Big 12 Previews

Kansas vs. Providence NCAA Basketball Preview and Prediction

NCAA Basketball: Big 12 Conference Tournament-Kansas vs Texas Tech

Here is everything you need to know about the Kansas Jayhawks and the Providence Friars in our Kansas vs. Providence NCAA Tournament men’s basketball preview.

NCAA Tournament

Midwest Region – Sweet 16

No. 1 Kansas (30-6) vs. No. 4 Providence (27-5) Friday, 6:29 p.m. CT, TBS, United Center, Chicago, Ill.

How They Got Here: Kansas won the Big 12 Conference tournament. Providence received an at-large bid out of the Big EAST.

NCAA Tournament results: Kansas: def. Texas Southern, 83-56 (first round); def. Creighton, 79-72 (second round). Providence: def. South Dakota State, 66-57 (first round); def. Richmond, 79-51 (second round).

Winner gets: A berth in the Elite Eight on Sunday against the winner of the Iowa State-Miami (FL) game.


Projected starting lineups

Kansas: G Christian Braun, G Dajuan Harris Jr., F Jalen Wilson, G Ochai Agbaji, F David McCormack.

Providence: C Nate Watson, G Al Durham, G A.J. Reeves, F Noah Horchler, F Justin Minaya.

Players to watch

Kansas G Remy Martin: His scoring has gone up in each of the last four games, dating back to the win over TCU in the Big 12 Tournament semifinals (he’s averaging 14.3 points in that span). And with each game his impact grows. In late December Martin was a starter, but an injury derailed his season. He’s finally healthy for the first time since then, and he gives the Jayhawks one of the most dangerous weapons off the bench in the Sweet 16. It’s not just those two big 3-pointers he hit early against Creighton. He’s playing quality defense, bringing tremendous energy, getting teammates in their spots and distracting defenses from other players like Ochai Agbaji and Christian Braun. This may not have been the path that Martin was hoping for when the season started. But, if this run ends with a national championship, the journey will have been worth it for the Arizona State transfer.

Providence C Nate Watson: If there’s a potential problem in this game for Kansas, it’s the 6-foot-10 Watson, who is every bit as skilled and physical as his Kansas counterpart, David McCormack. There are two reasons it could be a problem. First, McCormack is banged up and playing through injuries. Second, McCormack is also foul-prone. If the Friars can get McCormack in foul trouble early, Kansas doesn’t have a defender that can handle Watson. He averages 13.5 points and 5.3 rebounds per game. Even though Watson was only a second-team All-Big EAST selection, he has the potential to loom large in this matchup. His scoring can be sporadic, but in a 12-game stretch in January and February, he hit double figures 11 times.


Key storylines

Kansas: The Jayhawks are in the Sweet 16 for the first time since the 2018 Tournament, and if you need a reminder the Jayhawks made the Final Four that season. But, for Kansas, four seasons without a Sweet 16 qualifies as a long stretch. The last time they went four years between Sweet 16s was 1997 to 2001. Kansas is now 41-13 as a No. 1 seed in the tournament after its victory over Creighton. The rise of Martin is great news for a Jayhawks team that could certainly use another weapon on offense. But this was already a great Kansas team with four returning starters from last season (Ochai Agbaji, Christian Braun, Jalen Wilson and David McCormack). Wilson returned to form by late January after a sluggish start and McCormack is playing through pain. Agbaji and Braun have been team’s most consistent players. Guard Dajuan Harris starts at the point and is more of a tandem with Martin now, but Harris can score, too. Head coach Bill Self has a rotation that can go nine deep, and that’s a big difference from his 2018 Final Four team, which didn’t have much depth beyond its first six players.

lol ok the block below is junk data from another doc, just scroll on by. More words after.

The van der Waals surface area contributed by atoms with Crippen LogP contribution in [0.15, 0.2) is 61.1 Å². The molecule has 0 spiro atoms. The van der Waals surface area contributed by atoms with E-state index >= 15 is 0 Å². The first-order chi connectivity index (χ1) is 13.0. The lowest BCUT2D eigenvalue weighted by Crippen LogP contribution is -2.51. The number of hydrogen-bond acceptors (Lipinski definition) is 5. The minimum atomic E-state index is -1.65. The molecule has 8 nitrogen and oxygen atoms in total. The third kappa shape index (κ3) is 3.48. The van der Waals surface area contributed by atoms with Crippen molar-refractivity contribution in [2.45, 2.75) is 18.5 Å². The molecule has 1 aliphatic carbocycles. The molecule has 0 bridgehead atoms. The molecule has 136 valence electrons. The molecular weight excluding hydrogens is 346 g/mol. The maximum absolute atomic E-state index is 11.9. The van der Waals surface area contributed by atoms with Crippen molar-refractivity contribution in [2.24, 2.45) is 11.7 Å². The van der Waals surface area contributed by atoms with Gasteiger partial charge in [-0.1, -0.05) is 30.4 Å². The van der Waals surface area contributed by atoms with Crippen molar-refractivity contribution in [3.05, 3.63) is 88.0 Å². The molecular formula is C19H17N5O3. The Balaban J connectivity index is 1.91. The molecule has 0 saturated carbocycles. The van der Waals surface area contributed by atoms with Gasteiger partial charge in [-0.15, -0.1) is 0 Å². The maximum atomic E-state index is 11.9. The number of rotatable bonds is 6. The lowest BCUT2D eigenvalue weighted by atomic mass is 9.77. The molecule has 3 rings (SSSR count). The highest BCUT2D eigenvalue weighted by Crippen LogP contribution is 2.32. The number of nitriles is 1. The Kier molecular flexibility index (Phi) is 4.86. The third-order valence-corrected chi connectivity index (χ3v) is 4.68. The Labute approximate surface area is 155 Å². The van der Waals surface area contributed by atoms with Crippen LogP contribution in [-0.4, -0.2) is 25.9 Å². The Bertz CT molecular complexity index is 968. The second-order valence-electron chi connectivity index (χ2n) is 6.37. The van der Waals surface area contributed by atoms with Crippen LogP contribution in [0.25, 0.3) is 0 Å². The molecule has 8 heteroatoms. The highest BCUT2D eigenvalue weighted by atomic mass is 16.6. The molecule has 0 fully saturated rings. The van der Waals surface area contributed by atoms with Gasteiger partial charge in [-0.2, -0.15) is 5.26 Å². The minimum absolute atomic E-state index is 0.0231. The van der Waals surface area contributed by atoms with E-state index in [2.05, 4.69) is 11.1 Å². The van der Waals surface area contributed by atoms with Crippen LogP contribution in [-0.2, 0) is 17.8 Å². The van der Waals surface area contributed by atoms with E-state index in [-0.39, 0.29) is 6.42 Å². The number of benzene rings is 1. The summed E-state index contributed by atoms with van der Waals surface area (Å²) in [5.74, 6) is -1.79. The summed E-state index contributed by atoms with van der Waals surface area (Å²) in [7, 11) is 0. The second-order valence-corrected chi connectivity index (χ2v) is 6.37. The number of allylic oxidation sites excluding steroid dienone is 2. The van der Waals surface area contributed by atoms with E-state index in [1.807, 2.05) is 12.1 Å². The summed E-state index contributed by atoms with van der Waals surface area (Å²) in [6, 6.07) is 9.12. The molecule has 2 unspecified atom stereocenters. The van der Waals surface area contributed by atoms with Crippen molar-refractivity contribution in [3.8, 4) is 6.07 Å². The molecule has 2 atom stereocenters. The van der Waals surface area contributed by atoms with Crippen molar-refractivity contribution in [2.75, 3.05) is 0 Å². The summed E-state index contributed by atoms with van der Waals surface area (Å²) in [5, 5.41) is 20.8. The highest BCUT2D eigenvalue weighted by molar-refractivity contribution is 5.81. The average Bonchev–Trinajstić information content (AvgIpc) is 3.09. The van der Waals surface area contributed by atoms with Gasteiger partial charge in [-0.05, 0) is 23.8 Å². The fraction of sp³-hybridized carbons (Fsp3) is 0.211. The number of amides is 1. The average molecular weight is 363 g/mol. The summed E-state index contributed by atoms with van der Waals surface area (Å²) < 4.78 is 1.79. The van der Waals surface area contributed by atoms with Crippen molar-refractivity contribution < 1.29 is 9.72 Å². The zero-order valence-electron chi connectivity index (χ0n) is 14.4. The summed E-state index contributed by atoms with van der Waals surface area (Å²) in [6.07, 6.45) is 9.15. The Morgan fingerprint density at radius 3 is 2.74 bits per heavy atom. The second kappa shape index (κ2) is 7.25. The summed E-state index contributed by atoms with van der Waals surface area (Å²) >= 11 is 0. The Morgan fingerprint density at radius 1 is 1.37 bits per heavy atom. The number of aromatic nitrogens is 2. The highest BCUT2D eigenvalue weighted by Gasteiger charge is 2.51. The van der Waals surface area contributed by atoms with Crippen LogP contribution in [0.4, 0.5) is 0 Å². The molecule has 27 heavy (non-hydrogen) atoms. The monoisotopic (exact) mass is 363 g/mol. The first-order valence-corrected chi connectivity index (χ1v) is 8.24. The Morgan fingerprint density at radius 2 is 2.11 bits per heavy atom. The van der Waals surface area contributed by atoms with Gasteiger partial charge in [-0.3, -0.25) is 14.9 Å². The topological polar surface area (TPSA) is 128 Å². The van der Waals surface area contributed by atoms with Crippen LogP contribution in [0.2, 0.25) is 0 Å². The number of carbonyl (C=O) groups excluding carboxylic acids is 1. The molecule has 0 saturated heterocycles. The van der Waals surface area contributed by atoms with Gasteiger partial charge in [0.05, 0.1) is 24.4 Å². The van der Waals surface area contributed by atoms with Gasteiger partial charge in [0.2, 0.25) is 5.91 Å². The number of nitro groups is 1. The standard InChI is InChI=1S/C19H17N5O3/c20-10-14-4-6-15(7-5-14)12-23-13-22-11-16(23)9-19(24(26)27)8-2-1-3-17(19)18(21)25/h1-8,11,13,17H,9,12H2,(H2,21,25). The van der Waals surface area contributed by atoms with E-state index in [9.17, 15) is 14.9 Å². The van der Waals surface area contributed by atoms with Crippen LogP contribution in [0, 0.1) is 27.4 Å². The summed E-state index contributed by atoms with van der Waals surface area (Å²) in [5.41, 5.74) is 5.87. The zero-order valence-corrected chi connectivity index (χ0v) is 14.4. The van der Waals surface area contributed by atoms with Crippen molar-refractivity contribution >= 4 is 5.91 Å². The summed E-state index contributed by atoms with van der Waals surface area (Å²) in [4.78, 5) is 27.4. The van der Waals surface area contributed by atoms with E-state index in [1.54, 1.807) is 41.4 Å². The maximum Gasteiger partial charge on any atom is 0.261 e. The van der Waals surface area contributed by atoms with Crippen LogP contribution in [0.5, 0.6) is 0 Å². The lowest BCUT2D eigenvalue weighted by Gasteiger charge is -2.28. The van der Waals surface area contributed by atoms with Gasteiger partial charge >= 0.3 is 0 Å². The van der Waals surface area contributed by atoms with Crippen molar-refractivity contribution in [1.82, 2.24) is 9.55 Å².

Providence: We associate the Friars with the NCAA Tournament, but this is actually their first appearance since 2018. This feels like not only head coach Ed Cooley’s best team, but perhaps the most accomplished team in Providence history (and we’ll include the 1973 and 1987 Final Four teams in that assessment). These Friars are in the Sweet 16 for the first time in 25 years, are the highest they’ve ever been seeded in March Madness, won the Big EAST regular-season title for the first time and is a win away from matching the 28 wins of the 1973-74 team. Providence’s top seven players have deep experience (more than 800 combined college games). Jared Bynum might be the best sixth man left in the tournament. Plus, the Friars are 11-2 in five-point games and 3-0 in overtime games. Al Durham (13.3 points) and Bynum (12.6 points) average double figures, but six Friars average at least six points per game.


Fun Facts

Providence is 1-0 against the Big 12 this season. The Friars beat Texas Tech in the Big 12-Big EAST Battle in December. Kansas is 2-0 against the Big EAST this season. The Jayhawks beat St. John’s in the Big 12-Big EAST Battle in December and beat Creighton last week in the second round. Kansas and Providence have never met in men’s basketball.


Kansas 73, Providence 71. Big EAST teams love playing tough, physical defense, and that’s the best way to beat a team like Kansas. Thing is, that’s how Big 12 teams play defense, too. Kansas is used to it. You can’t play gimmicky defense against Kansas and win. Offensively, Kansas has seven or eight guys that can beat you. I think that will end up being too much for the Friars. Vegas thinks this will be a seven-point Kansas win. I think it’s going to be much closer.

You can find Matthew Postins on Twitter @PostinsPostcard.

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